Editor’s note: We missed sharing it with you here on the blog, but many of our readers know that the web series “40” took the Catholic online world by storm this past Lent. Here’s a recap of the project – be sure to check it out at 40theseries.com — it’s honestly not too late to be uplifted and inspired by this great project! LMH
Los Angeles — A growing number of Catholics are finding inspiration and reflection this Lenten season through an unlikely source: the Internet and social media.
The producers of “40,” a post-apocalyptic Web-based drama that debuted on Ash Wednesday, report they have seen a steady growth in viewers across its Web, YouTube, Vimeo and Facebook platforms.
“’40’ has literally gone from zero to almost 20,000 viewers each week during Lent and the audience is growing,” said Fr. Eddie Siebert, S.J., President of Loyola Productions, who along with the Midwest Jesuits and Loyola Press have produced the groundbreaking program. “People are getting used to the idea that certain technologies, often thought of as a work tool or purely a social outlet, are convenient and useful channels for enhancing their faith as well.”
“40” offers viewers a unique Lenten experience through weekly episodes aired on 40theseries.com, YouTube, Vimeo, and Facebook. Each of the 14 episodes acts as a Lenten allegory, accompanied by meditative reflections centered on the scriptural references. Updates are communicated through Facebook and Twitter.
Religious education programs across the country have adopted “40” as part of the their Lenten curriculum. St. Cornelius Catholic School in Chicago has integrated “40” into its 7th grade confirmation curriculum. Students watch “40” in class and then discuss each program’s message and reflection.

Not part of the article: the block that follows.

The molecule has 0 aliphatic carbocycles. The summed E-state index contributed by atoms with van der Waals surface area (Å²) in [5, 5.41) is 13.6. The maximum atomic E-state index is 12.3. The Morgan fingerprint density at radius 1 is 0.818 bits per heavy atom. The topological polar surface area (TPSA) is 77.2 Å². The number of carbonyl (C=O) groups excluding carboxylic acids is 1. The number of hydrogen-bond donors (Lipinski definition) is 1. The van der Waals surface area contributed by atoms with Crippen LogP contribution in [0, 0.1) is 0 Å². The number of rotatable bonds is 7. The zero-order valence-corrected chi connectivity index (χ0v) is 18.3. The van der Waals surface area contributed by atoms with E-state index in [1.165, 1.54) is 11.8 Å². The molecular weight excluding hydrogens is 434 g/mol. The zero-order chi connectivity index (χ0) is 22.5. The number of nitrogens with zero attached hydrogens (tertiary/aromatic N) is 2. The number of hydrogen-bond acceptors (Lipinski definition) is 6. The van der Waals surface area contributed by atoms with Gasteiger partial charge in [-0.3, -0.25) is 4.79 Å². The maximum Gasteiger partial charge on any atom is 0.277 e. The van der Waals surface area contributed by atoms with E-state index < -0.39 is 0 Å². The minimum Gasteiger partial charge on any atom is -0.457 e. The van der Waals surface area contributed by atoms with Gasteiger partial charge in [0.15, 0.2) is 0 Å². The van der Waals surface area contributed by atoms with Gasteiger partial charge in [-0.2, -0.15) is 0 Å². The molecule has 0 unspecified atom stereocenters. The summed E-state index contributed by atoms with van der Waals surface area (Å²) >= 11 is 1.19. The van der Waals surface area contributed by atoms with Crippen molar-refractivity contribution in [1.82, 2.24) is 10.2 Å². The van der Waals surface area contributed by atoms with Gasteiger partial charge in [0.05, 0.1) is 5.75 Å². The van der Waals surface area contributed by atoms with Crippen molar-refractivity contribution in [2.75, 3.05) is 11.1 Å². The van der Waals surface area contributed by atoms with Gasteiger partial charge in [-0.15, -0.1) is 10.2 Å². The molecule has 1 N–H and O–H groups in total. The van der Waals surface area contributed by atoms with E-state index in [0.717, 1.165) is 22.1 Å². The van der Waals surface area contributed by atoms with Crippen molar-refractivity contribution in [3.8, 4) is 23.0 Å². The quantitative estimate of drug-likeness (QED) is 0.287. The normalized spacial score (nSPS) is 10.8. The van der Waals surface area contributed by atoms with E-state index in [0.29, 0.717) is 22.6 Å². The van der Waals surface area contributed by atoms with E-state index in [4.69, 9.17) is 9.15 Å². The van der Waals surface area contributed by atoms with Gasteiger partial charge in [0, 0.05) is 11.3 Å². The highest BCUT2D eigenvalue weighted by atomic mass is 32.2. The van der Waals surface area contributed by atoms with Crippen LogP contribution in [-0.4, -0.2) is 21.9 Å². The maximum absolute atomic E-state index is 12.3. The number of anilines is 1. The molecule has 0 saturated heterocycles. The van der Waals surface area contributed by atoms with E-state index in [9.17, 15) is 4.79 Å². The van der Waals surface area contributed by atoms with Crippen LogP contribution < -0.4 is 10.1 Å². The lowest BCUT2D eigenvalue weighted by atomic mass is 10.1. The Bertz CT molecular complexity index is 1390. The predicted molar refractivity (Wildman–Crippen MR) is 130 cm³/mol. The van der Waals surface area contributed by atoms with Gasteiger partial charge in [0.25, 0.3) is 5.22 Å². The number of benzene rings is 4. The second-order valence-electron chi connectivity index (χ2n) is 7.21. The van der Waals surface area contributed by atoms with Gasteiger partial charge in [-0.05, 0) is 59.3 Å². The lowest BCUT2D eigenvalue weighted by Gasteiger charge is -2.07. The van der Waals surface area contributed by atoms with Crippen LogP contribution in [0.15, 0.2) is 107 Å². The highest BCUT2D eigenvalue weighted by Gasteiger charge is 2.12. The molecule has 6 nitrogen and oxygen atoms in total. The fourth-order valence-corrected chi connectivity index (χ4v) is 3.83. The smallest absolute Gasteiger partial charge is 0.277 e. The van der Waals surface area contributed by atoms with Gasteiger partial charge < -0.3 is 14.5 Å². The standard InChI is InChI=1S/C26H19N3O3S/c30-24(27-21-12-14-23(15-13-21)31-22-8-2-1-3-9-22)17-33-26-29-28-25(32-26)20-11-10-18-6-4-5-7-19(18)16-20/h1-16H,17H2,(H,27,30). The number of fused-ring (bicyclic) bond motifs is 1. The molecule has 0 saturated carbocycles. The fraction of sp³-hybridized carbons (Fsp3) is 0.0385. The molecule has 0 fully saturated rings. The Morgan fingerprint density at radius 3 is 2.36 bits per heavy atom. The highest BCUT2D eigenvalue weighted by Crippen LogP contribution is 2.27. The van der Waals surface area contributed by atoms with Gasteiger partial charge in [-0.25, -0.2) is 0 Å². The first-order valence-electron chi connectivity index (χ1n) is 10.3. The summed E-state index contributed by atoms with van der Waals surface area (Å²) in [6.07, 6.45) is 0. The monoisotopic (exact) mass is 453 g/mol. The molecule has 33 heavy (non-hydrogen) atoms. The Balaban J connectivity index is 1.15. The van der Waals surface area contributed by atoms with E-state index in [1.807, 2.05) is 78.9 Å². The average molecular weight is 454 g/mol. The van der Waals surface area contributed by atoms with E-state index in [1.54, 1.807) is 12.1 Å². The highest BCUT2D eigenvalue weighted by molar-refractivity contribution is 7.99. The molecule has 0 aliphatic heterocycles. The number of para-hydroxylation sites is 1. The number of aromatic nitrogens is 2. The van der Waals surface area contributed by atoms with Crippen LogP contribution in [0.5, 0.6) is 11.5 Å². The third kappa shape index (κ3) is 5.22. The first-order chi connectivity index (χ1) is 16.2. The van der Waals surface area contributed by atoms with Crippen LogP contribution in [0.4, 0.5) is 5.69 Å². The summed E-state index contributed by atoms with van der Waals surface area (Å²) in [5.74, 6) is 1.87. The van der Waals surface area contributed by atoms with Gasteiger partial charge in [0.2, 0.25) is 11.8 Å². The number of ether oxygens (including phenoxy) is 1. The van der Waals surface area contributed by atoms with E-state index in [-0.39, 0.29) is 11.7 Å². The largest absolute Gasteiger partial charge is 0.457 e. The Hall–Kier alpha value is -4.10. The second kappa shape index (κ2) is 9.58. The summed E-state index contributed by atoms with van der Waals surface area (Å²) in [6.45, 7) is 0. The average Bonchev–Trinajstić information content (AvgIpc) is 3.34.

“At first students didn’t know what to expect,” said Mary Barth, the school’s religious education coordinator. “Now, they talk about the program and look forward to the next episode.”
Barth noted most students use technology at home and in school. Using Web and social media based religious education programs like “40” helps to show students how to integrate what they learn in Confirmation class into every day life.
“Books and lectures are fine, but a Web- and social media-based program like “40” delivers content and a message to students through communication channels they use every day and can relate to.”
High school juniors taking Victor Cancino, S.J.’s inter-religious dialogue class at Verbum Dei High School in south central Los Angeles are using “40” to learn more about Catholicism’s rituals.
“Students are intrigued by “40” because its an allegory, a metaphor for life and faith,” Mr. Cancino said. “They relate better to the information by watching the programs in class.”
Cancino said after watching “40” each week, students write about the week’s episode in their journals as a way to deepen their faith, understand their lives and learn more about the Catholic Church.
“40’s” producers expect to continue to grow the audience for the unique series. “Combining a cutting-edge medium with mixed media is exciting,” said Siebert, “40’s” executive producer. “”40” successfully demonstrates the best use of the Internet and social media to enhance our faith during Lent and throughout the year.”